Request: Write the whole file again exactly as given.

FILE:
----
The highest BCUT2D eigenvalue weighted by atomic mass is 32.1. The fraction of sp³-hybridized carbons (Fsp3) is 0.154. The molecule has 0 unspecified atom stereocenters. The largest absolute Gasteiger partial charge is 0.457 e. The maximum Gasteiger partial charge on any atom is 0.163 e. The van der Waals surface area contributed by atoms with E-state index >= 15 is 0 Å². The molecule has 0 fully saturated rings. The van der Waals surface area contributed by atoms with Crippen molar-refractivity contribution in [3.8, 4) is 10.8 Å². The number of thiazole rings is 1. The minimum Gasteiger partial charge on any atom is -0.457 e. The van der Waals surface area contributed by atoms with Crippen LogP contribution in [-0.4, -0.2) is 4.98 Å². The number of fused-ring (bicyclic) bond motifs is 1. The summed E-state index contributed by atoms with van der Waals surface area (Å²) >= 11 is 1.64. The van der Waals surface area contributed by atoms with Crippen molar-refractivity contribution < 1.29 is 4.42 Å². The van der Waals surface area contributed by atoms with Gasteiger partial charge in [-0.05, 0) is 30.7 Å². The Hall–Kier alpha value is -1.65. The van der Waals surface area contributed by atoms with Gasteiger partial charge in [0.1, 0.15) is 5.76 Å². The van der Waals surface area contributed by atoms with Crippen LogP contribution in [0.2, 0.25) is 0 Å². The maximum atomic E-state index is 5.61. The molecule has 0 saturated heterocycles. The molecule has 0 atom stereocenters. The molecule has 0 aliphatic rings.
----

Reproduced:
The highest BCUT2D eigenvalue weighted by atomic mass is 32.1. The fraction of sp³-hybridized carbons (Fsp3) is 0.154. The molecule has 0 unspecified atom stereocenters. The largest absolute Gasteiger partial charge is 0.457 e. The maximum Gasteiger partial charge on any atom is 0.163 e. The van der Waals surface area contributed by atoms with E-state index >= 15 is 0 Å². The molecule has 0 fully saturated rings. The van der Waals surface area contributed by atoms with Crippen molar-refractivity contribution in [3.8, 4) is 10.8 Å². The number of thiazole rings is 1. The minimum Gasteiger partial charge on any atom is -0.457 e. The van der Waals surface area contributed by atoms with Crippen LogP contribution in [-0.4, -0.2) is 4.98 Å². The number of fused-ring (bicyclic) bond motifs is 1. The summed E-state index contributed by atoms with van der Waals surface area (Å²) >= 11 is 1.64. The van der Waals surface area contributed by atoms with Crippen molar-refractivity contribution < 1.29 is 4.42 Å². The van der Waals surface area contributed by atoms with Gasteiger partial charge in [-0.05, 0) is 30.7 Å². The Hall–Kier alpha value is -1.65. The van der Waals surface area contributed by atoms with Gasteiger partial charge in [0.1, 0.15) is 5.76 Å². The van der Waals surface area contributed by atoms with Crippen LogP contribution in [0.2, 0.25) is 0 Å². The maximum atomic E-state index is 5.61. The molecule has 0 saturated heterocycles. The molecule has 0 atom stereocenters. The molecule has 0 aliphatic rings.